Leave room for the homemade desserts, especially the restaurant’s signature mini sweet potato pies, which are subtly spiced. A close runner-up is the peanut butter and chocolate cake; the frosting, especially, is intensely smooth and nutty.

Rhema Soul CuisineEXPAND
Rhema Soul Cuisine
Jacob Tyler Dunn

Rhema Soul Cuisine
21803 South Ellsworth Road #101, Queen Creek
480-987-1460
Hours: Wednesday through Sunday, noon to 7 p.m.; closed Monday and Tuesday

The first thing you should know about Rhema’s Soul Cuisine is that it’s in Queen Creek. Depending on where you live in the Valley, dining at this friendly, family-run restaurant might constitute something of a road trip. It’s more than worth a long drive for specialties like Rhema’s signature chicken and waffles plate. A fluffy, spongy red velvet waffle is embellished with a drizzle of sugary icing and paired with hunks of meaty, juicy boneless chicken burnished to a nice brown crisp. The meat is so tender it nearly flakes apart on its own.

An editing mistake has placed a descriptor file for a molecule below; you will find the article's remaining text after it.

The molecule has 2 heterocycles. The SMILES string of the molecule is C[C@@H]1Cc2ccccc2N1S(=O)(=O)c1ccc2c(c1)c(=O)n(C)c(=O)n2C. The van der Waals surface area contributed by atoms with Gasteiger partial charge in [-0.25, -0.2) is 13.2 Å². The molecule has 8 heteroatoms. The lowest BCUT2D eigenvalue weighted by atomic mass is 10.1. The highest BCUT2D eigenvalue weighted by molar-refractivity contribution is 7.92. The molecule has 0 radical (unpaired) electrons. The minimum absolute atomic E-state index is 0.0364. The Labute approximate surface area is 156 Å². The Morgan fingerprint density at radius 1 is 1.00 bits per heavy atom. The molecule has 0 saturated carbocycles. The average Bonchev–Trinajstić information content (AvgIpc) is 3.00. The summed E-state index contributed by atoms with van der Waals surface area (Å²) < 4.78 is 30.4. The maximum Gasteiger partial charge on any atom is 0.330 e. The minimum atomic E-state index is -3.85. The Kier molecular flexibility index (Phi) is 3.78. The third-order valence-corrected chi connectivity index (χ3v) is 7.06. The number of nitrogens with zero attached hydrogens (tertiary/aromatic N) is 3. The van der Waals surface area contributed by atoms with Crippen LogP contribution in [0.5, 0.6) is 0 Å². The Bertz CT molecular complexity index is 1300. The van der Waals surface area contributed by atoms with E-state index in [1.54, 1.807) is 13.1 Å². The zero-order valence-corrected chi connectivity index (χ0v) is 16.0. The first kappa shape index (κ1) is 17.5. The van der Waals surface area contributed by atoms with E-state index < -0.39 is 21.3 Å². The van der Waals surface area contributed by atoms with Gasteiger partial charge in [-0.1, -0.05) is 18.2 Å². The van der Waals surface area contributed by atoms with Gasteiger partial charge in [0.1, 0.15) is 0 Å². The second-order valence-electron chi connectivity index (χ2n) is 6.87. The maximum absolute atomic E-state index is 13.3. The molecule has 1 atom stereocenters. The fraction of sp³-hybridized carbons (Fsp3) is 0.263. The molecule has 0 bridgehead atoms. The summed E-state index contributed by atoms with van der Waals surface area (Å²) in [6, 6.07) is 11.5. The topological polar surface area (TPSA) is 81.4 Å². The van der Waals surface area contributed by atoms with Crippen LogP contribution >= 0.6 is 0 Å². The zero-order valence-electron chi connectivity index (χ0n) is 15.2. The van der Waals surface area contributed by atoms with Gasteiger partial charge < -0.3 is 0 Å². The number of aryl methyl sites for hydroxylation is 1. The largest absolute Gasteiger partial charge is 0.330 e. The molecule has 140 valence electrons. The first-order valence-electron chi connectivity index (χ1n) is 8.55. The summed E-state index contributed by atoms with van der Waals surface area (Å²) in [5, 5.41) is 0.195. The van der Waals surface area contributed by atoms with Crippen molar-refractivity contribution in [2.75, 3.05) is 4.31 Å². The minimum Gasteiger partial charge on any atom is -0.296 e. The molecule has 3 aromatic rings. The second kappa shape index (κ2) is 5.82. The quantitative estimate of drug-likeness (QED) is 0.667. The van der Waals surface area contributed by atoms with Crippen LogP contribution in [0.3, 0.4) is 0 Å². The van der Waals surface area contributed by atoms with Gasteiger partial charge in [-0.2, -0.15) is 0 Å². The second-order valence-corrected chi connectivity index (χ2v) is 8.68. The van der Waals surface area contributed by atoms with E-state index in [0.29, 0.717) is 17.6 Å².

If you’re feeling adventurous, try the “Brorito,” a kind of Southern take on the burrito. Think of it as a traditional meat-and-three meal wrapped up in a sturdy flour tortilla, with slices of moist smoked chicken layered against bundles of meaty black beans and rice. The whole thing is sluiced deliciously with the house “magic sauce,” a blend of the house sweet-and-spicy barbecue sauces. For a heartier meal, the barbecue menu at Rhema’s rarely disappoints. Whether you’re a brisket or ribs type of person, you can safely assume that at least one option will be sold out by the time you make it to the cafe (diners can call ahead orders). St. Louis-style ribs are saucy and so tender you can pull the bones right out and practically fold the meat into your mouth. Pork barbecue is also top-notch.